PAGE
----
Title: Grandia HD Collection
Available on: Switch
Developer: Game Arts
Publisher: Gung-Ho America
Version Tested: Switch
Release Date: August 16th, 2019
Where to Buy: Nintendo Eshop
I feel the Grandia games kind of went under the radar when they originally released on the Sega Saturn and Sega Dreamcast respectively. At a time when Sega was on a downward spiral, the Grandia games provided some solid JRPG goodness to both systems. While, not as impactful as Zelda 64 or Final Fantasy 7, the original Grandia is a hidden gem in the style of Chrono Trigger albeit with a more upbeat tone. This collection includes both the original and Grandia 2, updated with HD visuals. So is it worth picking up these two classics for your Switch?
The original Grandia released in 1997 on the Saturn and was later ported to the PS1. In the West people probably know it from the PS1 version and it’s that version’s code that has been used here. Grandia has a cute aesthetic that uses 2d models laid out on a 3d map. The graphics are nice and you can tell they would have been impressive at the original time of release. It’s traditional JRPG fare and uses an active time battle system that works really well. During a battle, you can use combos, special attacks, defend or use items.
Enemies appear on the screen rather than randomly which makes it a lot easier if you want to avoid a grind. You also have the option to flee. Grandia really has a great combat system, but over my playthrough, I did feel that not too much strategy was needed to beat some of the bosses. Just hitting loads of combos and using first aids seemed to work.
As a Square Enix RPG, you might be wondering how Grandia’s story and characters compare to the genre greats. Well, the characters are lovable and the protagonists, while slightly generic, have a depth to them. Justin, the main character is a young teenage kid who loves adventuring and is keen to explore the ‘new world’. He gets himself into some humorous situations and although he can get annoying, he’s still really likable. Then there’s his friend Sue and numerous other characters you’ll meet who’ll come in and out of your party. Some NPC’s are over the top but the games got a really charming vibe to it, similar to a Saturday morning cartoon.
In terms of sound, Grandia has some great tracks, although I wouldn’t say the quality is as high as a game like Final Fantasy 7 or Chrono Trigger. Overall, then Grandia is a great game and one I’d definitely recommend to fans of the genre or those wishing to explore some 90’s classics.
Grandia 2 sports a huge graphical enhancement over the original and looks great for a game that first released on the Dreamcast. I imagine that back then, Grandia 2 was a bit of a cult hit, and it’s a really impressive game, although it generally sticks to the same formula as the original. What I mean by this, is that Grandia 2 uses the same (albeit with 3d models) battle system, and same general structure, as the original. This isn’t a criticism, as the original really is a stand out JRPG that holds up even in 2019. In fact, I’d rather play either of the games in this collection than a ‘modern’ JRPG like Xenoblade Chronicles 2 or a newer Final Fantasy which really seems to overcomplicate combat.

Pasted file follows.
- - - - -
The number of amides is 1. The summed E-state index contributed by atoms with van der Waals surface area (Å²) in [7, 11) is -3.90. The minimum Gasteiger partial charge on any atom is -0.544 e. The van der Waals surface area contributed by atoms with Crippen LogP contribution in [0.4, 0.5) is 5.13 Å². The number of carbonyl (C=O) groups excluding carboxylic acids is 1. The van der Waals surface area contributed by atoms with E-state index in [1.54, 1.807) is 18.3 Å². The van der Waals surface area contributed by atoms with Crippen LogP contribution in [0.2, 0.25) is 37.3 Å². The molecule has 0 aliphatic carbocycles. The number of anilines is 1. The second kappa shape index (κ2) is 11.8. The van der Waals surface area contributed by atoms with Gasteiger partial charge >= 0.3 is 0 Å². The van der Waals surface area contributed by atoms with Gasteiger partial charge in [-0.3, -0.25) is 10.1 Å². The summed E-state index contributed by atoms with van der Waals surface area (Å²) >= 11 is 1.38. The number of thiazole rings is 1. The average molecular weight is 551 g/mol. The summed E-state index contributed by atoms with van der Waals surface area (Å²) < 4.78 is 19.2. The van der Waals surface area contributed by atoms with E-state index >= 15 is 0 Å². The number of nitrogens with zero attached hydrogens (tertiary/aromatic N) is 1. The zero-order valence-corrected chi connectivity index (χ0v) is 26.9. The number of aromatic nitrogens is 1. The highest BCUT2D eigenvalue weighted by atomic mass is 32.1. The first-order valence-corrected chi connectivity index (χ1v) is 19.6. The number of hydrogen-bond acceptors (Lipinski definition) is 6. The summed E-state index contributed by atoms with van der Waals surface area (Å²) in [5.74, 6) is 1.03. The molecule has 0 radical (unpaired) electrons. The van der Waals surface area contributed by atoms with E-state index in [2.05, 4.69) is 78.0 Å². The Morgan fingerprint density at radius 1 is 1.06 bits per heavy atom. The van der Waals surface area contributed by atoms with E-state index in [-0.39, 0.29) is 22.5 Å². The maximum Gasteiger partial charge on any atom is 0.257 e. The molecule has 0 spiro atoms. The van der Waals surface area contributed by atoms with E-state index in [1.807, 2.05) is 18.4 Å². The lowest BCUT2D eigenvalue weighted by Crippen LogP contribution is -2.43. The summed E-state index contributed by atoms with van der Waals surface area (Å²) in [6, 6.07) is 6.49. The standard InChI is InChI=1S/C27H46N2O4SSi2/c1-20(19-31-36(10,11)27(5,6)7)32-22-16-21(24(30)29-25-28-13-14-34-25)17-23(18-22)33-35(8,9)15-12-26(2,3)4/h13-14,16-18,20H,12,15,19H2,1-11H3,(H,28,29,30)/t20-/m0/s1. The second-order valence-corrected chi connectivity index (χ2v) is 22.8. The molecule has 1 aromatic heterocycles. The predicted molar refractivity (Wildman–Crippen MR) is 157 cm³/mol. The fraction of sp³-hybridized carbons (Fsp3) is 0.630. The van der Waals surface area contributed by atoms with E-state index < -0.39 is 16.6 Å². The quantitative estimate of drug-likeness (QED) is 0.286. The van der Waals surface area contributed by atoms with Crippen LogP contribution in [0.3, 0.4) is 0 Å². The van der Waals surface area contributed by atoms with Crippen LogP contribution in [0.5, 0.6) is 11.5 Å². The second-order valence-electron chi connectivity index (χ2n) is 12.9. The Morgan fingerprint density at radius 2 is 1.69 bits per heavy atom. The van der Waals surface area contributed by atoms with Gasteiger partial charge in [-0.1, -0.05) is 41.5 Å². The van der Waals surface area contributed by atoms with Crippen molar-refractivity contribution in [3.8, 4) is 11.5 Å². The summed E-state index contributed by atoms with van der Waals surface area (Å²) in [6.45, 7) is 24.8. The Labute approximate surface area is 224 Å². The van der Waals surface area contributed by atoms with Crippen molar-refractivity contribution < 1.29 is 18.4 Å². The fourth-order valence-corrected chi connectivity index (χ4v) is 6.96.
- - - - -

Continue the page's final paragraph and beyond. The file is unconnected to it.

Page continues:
Grandia 2’s story focuses on a character named Ryudo who is much more serious and determined than Justin from the original. Ryudo is a mercenary for hire and in general, the second game is a lot darker than the first. However, you don’t need to have played the first title to immerse yourself in the second, as both games are there own story. Grandia 2 has a few more twists in terms of narrative which go with its darker tone, and the characters you meet are also weirder. Overall, I would say the original is the better game because it flows better, and the charm and sense of adventure are greater.
In terms of the presentation of the collection, it’s pretty bare-bones. You have the option of choosing which game to play, and either English or Japanese voice acting. It would have been great if there had been some artwork or achievements to look over. Technically, I never noticed any slowdown or freezing although, for me personally I don’t really care too much about things like frame rate. Both games look gorgeous, and if you want a classic JRPG blast from the past, these titles are great.
Verdict: Grandia HD Collection for Switch is a solid port of two of the best RPGs from the late ’90s. While these games might be unknown to you, they are great role-playing adventures that deserve to be mentioned in the same breath as Final Fantasy 7 or Chrono Trigger. If your a fan of the genre don’t hesitate to pick up this collection, and even if your not, but like hidden gems and enjoy good storytelling you can’t go wrong with the Grandia Collection.
- Charming, Timeless Stories
- Interesting, Likeable Characters
- Great Music
- Satisfying Combat System
- Not Many Additions Compared to Original Versions
- Some Technical Issues
Hi, I’ve played games since the 16-bit era and really enjoy indie games. That part of the industry has really blossomed in recent years and we’re getting different takes on established genres. I also really love Nintendo games. I’m currently studying for an MSc.